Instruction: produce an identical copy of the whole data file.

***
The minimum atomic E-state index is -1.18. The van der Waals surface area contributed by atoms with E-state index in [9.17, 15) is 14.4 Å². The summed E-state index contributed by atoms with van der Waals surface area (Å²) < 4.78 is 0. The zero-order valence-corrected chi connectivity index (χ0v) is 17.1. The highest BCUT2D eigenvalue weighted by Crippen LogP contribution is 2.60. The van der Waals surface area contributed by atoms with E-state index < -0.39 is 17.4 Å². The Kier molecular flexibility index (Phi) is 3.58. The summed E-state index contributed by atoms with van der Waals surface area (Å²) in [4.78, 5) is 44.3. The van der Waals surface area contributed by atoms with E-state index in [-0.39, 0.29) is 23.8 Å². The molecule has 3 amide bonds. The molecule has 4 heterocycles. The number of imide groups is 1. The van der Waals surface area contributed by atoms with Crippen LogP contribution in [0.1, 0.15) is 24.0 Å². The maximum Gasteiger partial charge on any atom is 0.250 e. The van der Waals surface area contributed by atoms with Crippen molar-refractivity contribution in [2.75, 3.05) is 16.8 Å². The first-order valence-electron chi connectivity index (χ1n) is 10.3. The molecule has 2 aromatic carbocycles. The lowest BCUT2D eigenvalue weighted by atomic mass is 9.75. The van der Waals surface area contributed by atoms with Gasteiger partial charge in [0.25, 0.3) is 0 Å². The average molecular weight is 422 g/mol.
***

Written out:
The minimum atomic E-state index is -1.18. The van der Waals surface area contributed by atoms with E-state index in [9.17, 15) is 14.4 Å². The summed E-state index contributed by atoms with van der Waals surface area (Å²) < 4.78 is 0. The zero-order valence-corrected chi connectivity index (χ0v) is 17.1. The highest BCUT2D eigenvalue weighted by Crippen LogP contribution is 2.60. The van der Waals surface area contributed by atoms with E-state index < -0.39 is 17.4 Å². The Kier molecular flexibility index (Phi) is 3.58. The summed E-state index contributed by atoms with van der Waals surface area (Å²) in [4.78, 5) is 44.3. The van der Waals surface area contributed by atoms with E-state index in [-0.39, 0.29) is 23.8 Å². The molecule has 3 amide bonds. The molecule has 4 heterocycles. The number of imide groups is 1. The van der Waals surface area contributed by atoms with Crippen LogP contribution in [0.1, 0.15) is 24.0 Å². The maximum Gasteiger partial charge on any atom is 0.250 e. The van der Waals surface area contributed by atoms with Crippen molar-refractivity contribution in [2.75, 3.05) is 16.8 Å². The first-order valence-electron chi connectivity index (χ1n) is 10.3. The molecule has 2 aromatic carbocycles. The lowest BCUT2D eigenvalue weighted by atomic mass is 9.75. The van der Waals surface area contributed by atoms with Gasteiger partial charge in [0.25, 0.3) is 0 Å². The average molecular weight is 422 g/mol.